The Treatment Myth: Tears Can Be Supplemented
Thousands of eye care professionals and millions more have learned that most Dry Eye treatment options are frequently disappointing. Typically, the individual will make an eye care appointment with their ophthalmologist or optometrist seeking relief from the constant redness and irritation of their eyes. But as they soon find out, the treatment options are limited and most are predicated on the outdated lack of tears diagnosis model. Leading experts at the National Eye Institute now agree that only a small percentage of those affected by Dry Eye syndrome have the aqueous tear-deficient form. For the vast majority, over 90%, their Dry Eye syndrome stems for the lack of oil production. For these patients, old school treatments are not the answer.
Eye Drops – Treating The Right Problem?
The most well known dry eye treatment is over-the-counter eye drops, commonly referred to as artificial tears. In this category, there are a plethora of options including the well-known prescription eye drop solution, Restasis, which claims to increase the production of tears. If you are part of the 10% whose dry eye syndrome is Aqueous deficient based, this is your primary option. For the remaining 90%, whose tears evaporate due to a lack of oil production; eye drops are a palliative measure but do not offer an actual treatment. This is because these patients can already produce the watery part of their tears but the eye drops do not increase oil production.
Warm Compresses – Who Has The Time?
Another long-standing Dry Eye home remedy is warm compresses that can provide temporary relief when applied up to two times a day for a minimum of 20 minutes a day. In todays society, taking time out to prepare and administer a warm compresses on a hectic schedule is difficult. Thus many who could derive some benefit from warm compresses do not.
An additional problem is that warm compresses only warm the outside of the lids effectively when in fact it is the inside of the lids that require the application of consistent thermal treatment. Warm compresses are meant to stimulate the production of essential tear protecting oils and unblock the glands in the eyelids responsible for producing these oils that keep the watery layer in our eyes from evaporating. According to Dr. Caroline Blackie, one the nation’s leading authorities on the cause of dry eye conditions, “Warm compresses may provide some temporary relief for the root cause of dry eye (meibomian gland dysfunction) that affects 90% of those diagnosed with Dry eye. However, the only treatment that effectively applies heat to the meibomian glands (glands that produce the protective oils) while also protecting the eye from the heat is LipiFlow from TearScience.” Dr. Blackie adds “it is this scientifically proven approach using LipiFlow’s thermal pulsation over the meibomian glands that properly liquefies the oily obstructions that build up in our glands over time.”
Ophthalmic Inserts – Supplementing The Tear Film
Another more invasive form of treatment is inserts placed in the lower pocket of the lids. These inserts slowly dissolve and mix with the natural tears produced by your eyes thus providing daily lubrication. These can be effective in some cases but must be inserted once or twice a day. Again, inserts are based on the assumption that tear production is the issue and that is not the case with most dry eye sufferers.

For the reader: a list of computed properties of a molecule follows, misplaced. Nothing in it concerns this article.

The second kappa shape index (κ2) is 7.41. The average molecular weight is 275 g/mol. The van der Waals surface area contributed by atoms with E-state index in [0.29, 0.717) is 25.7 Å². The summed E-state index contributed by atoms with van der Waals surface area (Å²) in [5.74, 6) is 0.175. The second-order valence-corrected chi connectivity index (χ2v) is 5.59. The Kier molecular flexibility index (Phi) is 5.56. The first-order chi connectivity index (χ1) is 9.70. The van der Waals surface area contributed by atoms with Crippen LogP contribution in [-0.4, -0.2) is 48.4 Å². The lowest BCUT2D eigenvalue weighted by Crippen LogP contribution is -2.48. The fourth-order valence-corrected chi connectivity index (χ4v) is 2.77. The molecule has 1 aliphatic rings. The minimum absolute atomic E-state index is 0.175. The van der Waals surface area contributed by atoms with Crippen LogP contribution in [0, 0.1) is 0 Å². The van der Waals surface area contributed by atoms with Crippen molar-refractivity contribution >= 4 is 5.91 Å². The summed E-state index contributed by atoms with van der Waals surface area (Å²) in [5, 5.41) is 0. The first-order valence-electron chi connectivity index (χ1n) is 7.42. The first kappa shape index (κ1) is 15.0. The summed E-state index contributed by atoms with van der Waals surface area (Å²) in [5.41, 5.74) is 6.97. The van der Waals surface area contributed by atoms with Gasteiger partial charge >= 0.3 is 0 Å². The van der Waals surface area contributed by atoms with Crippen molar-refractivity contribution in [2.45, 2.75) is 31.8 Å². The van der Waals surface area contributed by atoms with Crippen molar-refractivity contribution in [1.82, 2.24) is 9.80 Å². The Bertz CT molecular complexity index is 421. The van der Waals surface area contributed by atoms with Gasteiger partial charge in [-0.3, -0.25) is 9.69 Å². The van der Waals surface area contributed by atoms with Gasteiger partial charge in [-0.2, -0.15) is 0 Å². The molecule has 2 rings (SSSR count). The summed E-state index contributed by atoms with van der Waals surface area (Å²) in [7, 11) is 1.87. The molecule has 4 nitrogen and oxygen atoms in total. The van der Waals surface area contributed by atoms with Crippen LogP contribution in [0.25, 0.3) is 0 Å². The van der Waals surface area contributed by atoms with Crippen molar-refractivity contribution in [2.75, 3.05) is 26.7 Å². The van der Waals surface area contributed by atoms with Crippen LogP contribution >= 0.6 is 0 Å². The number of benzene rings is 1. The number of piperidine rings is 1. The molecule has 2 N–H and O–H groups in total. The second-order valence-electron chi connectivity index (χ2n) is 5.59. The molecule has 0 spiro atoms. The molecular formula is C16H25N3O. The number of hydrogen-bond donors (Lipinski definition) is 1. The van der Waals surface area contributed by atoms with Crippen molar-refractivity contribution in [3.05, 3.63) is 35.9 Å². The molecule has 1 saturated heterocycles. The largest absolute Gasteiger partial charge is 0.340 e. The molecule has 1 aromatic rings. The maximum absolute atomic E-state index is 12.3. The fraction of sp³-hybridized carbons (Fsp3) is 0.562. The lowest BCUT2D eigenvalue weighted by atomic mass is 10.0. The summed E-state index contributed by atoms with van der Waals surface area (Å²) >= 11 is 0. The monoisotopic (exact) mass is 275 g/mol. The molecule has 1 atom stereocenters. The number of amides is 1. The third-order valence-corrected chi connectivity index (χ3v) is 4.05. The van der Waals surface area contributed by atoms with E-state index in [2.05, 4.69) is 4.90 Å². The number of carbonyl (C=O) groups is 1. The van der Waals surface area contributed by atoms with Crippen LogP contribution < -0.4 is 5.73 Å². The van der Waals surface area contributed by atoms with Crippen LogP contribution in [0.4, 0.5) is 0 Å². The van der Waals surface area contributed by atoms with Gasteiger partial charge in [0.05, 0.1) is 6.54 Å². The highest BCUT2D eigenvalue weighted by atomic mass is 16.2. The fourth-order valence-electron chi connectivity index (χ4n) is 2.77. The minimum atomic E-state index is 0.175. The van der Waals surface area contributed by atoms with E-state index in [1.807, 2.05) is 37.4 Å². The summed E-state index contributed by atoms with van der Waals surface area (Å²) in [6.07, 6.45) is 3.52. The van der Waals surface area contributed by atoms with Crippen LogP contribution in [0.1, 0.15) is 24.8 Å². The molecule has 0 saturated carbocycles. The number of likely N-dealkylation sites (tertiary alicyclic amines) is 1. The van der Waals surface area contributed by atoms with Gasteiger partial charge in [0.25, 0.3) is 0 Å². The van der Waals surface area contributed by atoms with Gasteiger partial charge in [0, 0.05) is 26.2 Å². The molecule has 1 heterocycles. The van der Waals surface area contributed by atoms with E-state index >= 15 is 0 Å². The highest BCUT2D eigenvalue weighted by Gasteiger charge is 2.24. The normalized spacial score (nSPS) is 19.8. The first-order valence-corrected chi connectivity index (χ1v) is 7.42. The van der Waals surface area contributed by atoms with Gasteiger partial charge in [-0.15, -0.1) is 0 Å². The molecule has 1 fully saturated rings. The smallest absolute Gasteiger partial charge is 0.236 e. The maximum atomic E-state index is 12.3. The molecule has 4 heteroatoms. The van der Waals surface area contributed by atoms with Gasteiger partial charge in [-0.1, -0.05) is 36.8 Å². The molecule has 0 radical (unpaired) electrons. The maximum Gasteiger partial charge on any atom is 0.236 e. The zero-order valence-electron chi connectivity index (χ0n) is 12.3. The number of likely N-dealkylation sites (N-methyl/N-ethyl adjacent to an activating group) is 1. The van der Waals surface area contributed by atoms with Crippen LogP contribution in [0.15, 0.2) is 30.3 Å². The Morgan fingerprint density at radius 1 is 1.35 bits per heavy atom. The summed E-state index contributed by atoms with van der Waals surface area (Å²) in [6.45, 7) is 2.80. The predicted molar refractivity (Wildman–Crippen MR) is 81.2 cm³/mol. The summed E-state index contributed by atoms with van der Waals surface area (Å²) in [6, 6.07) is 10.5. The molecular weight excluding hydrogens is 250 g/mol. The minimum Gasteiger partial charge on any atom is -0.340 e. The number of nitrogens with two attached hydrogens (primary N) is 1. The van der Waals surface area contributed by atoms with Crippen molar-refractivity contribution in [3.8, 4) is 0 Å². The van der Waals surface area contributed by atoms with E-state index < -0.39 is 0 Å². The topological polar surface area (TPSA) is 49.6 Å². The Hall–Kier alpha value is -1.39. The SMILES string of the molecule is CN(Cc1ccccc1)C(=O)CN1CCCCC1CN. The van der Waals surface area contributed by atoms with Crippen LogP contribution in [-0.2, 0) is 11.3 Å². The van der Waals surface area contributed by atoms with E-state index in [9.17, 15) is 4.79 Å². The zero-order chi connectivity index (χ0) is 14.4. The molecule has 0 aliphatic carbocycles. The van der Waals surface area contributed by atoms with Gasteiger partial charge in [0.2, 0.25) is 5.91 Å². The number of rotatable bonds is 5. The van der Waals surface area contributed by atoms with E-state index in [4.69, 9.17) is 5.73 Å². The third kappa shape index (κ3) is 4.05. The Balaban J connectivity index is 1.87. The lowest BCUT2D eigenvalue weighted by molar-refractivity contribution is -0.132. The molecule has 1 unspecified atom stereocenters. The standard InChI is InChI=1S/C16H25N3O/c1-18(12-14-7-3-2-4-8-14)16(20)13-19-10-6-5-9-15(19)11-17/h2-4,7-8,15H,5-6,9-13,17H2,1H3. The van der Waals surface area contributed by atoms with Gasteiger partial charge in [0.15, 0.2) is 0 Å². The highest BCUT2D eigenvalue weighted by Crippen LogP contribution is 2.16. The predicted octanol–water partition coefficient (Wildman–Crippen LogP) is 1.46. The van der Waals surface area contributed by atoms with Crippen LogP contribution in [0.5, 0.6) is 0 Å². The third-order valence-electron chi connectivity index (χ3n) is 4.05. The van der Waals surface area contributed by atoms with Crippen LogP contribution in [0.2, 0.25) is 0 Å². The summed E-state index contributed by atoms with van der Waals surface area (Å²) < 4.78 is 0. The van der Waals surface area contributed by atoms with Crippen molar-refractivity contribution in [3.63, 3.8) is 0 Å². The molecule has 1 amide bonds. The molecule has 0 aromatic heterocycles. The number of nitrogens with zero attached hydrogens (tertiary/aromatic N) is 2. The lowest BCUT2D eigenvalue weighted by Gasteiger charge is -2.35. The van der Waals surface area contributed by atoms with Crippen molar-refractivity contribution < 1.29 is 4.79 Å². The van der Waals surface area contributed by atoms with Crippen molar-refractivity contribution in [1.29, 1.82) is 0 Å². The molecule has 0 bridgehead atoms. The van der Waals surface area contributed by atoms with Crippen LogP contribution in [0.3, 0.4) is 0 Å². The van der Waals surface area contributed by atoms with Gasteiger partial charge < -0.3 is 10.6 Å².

Punctual plugs are another form of inserts that your eye doctor can insert to block drainage channels in the eyes with the goal to maintain the watery content in your eyes. According to Dr. Blackie, “This is another form of treatment that can be effective if tear production is the issue but punctual plugs can not stop the evaporation of the watery layer in the eyes if the protective oils are not present in your tear film.”
Eyelid Washes – Treatment or Prevention?
Many think of eyelid washes, which are widely available over the counter, as treatments for dry eye or inflammation that results in our eyelash follicles. Dr. Blackie counters and thinks of eye lid washes as a preventative measure that we should apply regularly from the early years in our life and especially as we get older. “Like brushing our teeth, our lids need regular care as well. Lid scrubs keep our gland ducts orifices clean while also naturally stimulating gland function as a result of the cleansing process,” affirms Dr. Blackie
The Bottom Line about Treatments
Most treatments are based on the assumption that dry eye is a tear based problem when the 90% of dry eye patients most likely suffer from a more common problem known as Meibomian Gland Dysfunction referred to as MGD. Regardless of whether Dry Eye or MGD, the condition is chronic, progressive and must be addressed as early and as aggressively possible. Eye care professionals can manage the progression of MGD and restore the eye’s natural oil production with LipiFlow, the only FDA cleared treatment for MGD on the market today. Dr. Blackie asserts that “The biggest myth about common dry eye treatments is most are designed for tear based problems when most dry eye is caused by lack of necessary oils needed to protect our team film.”
If you have Dry Eye symptoms or have been told you have Dry Eye, ask your eye care professional about MGD. Find a qualified eye care professional near you and learn more about the latest in MGD diagnosis and treatment capabilities.